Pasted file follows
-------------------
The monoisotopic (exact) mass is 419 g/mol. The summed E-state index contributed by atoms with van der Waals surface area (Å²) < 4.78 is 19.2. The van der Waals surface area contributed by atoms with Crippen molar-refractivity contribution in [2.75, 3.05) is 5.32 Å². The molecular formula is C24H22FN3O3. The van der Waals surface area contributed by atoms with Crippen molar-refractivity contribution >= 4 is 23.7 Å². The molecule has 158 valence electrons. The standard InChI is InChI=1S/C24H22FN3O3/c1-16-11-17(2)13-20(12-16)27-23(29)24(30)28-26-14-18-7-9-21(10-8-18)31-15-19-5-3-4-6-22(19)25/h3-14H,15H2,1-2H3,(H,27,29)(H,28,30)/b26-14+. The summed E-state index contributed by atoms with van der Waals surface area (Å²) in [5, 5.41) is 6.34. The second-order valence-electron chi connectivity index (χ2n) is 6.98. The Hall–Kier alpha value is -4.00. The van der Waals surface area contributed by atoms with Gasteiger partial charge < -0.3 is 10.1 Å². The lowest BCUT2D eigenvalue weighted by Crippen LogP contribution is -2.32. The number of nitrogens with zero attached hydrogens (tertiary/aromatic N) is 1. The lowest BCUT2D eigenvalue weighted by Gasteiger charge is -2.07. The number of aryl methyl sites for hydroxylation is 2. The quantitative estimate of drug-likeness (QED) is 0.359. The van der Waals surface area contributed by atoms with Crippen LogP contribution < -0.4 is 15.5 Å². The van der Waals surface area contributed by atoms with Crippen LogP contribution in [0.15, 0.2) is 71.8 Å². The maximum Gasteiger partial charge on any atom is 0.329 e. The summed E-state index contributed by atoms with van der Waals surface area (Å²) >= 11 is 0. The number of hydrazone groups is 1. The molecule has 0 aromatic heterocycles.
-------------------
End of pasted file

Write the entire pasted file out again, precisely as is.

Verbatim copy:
The monoisotopic (exact) mass is 419 g/mol. The summed E-state index contributed by atoms with van der Waals surface area (Å²) < 4.78 is 19.2. The van der Waals surface area contributed by atoms with Crippen molar-refractivity contribution in [2.75, 3.05) is 5.32 Å². The molecular formula is C24H22FN3O3. The van der Waals surface area contributed by atoms with Crippen molar-refractivity contribution >= 4 is 23.7 Å². The molecule has 158 valence electrons. The standard InChI is InChI=1S/C24H22FN3O3/c1-16-11-17(2)13-20(12-16)27-23(29)24(30)28-26-14-18-7-9-21(10-8-18)31-15-19-5-3-4-6-22(19)25/h3-14H,15H2,1-2H3,(H,27,29)(H,28,30)/b26-14+. The summed E-state index contributed by atoms with van der Waals surface area (Å²) in [5, 5.41) is 6.34. The second-order valence-electron chi connectivity index (χ2n) is 6.98. The Hall–Kier alpha value is -4.00. The van der Waals surface area contributed by atoms with Gasteiger partial charge < -0.3 is 10.1 Å². The lowest BCUT2D eigenvalue weighted by Crippen LogP contribution is -2.32. The number of nitrogens with zero attached hydrogens (tertiary/aromatic N) is 1. The lowest BCUT2D eigenvalue weighted by Gasteiger charge is -2.07. The number of aryl methyl sites for hydroxylation is 2. The quantitative estimate of drug-likeness (QED) is 0.359. The van der Waals surface area contributed by atoms with Crippen LogP contribution < -0.4 is 15.5 Å². The van der Waals surface area contributed by atoms with Crippen LogP contribution in [0.15, 0.2) is 71.8 Å². The maximum Gasteiger partial charge on any atom is 0.329 e. The summed E-state index contributed by atoms with van der Waals surface area (Å²) >= 11 is 0. The number of hydrazone groups is 1. The molecule has 0 aromatic heterocycles.